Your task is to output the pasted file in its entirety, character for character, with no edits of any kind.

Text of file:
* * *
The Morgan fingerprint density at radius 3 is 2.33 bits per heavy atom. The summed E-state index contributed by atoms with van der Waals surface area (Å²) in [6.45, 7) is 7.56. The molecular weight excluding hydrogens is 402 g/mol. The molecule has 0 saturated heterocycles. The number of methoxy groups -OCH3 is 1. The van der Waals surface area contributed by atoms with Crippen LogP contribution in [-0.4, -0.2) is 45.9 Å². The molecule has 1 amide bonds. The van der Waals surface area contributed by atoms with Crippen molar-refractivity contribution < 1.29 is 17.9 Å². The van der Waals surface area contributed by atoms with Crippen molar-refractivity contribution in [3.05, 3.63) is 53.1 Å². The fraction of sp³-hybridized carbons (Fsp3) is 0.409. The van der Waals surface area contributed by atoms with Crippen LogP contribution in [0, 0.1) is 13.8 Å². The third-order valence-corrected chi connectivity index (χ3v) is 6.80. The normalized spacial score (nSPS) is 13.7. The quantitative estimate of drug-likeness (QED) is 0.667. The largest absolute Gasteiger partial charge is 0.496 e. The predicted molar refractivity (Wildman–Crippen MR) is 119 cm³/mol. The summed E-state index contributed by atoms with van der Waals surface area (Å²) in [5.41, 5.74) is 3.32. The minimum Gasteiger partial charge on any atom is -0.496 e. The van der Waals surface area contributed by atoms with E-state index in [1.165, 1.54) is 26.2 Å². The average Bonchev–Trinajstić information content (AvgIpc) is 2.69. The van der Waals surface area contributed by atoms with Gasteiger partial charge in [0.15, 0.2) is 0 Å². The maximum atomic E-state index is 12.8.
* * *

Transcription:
The Morgan fingerprint density at radius 3 is 2.33 bits per heavy atom. The summed E-state index contributed by atoms with van der Waals surface area (Å²) in [6.45, 7) is 7.56. The molecular weight excluding hydrogens is 402 g/mol. The molecule has 0 saturated heterocycles. The number of methoxy groups -OCH3 is 1. The van der Waals surface area contributed by atoms with Crippen LogP contribution in [-0.4, -0.2) is 45.9 Å². The molecule has 1 amide bonds. The van der Waals surface area contributed by atoms with Crippen molar-refractivity contribution < 1.29 is 17.9 Å². The van der Waals surface area contributed by atoms with Crippen molar-refractivity contribution in [3.05, 3.63) is 53.1 Å². The fraction of sp³-hybridized carbons (Fsp3) is 0.409. The van der Waals surface area contributed by atoms with Crippen LogP contribution in [0, 0.1) is 13.8 Å². The third-order valence-corrected chi connectivity index (χ3v) is 6.80. The normalized spacial score (nSPS) is 13.7. The quantitative estimate of drug-likeness (QED) is 0.667. The largest absolute Gasteiger partial charge is 0.496 e. The predicted molar refractivity (Wildman–Crippen MR) is 119 cm³/mol. The summed E-state index contributed by atoms with van der Waals surface area (Å²) in [5.41, 5.74) is 3.32. The minimum Gasteiger partial charge on any atom is -0.496 e. The van der Waals surface area contributed by atoms with E-state index in [1.165, 1.54) is 26.2 Å². The average Bonchev–Trinajstić information content (AvgIpc) is 2.69. The van der Waals surface area contributed by atoms with Gasteiger partial charge in [0.15, 0.2) is 0 Å². The maximum atomic E-state index is 12.8.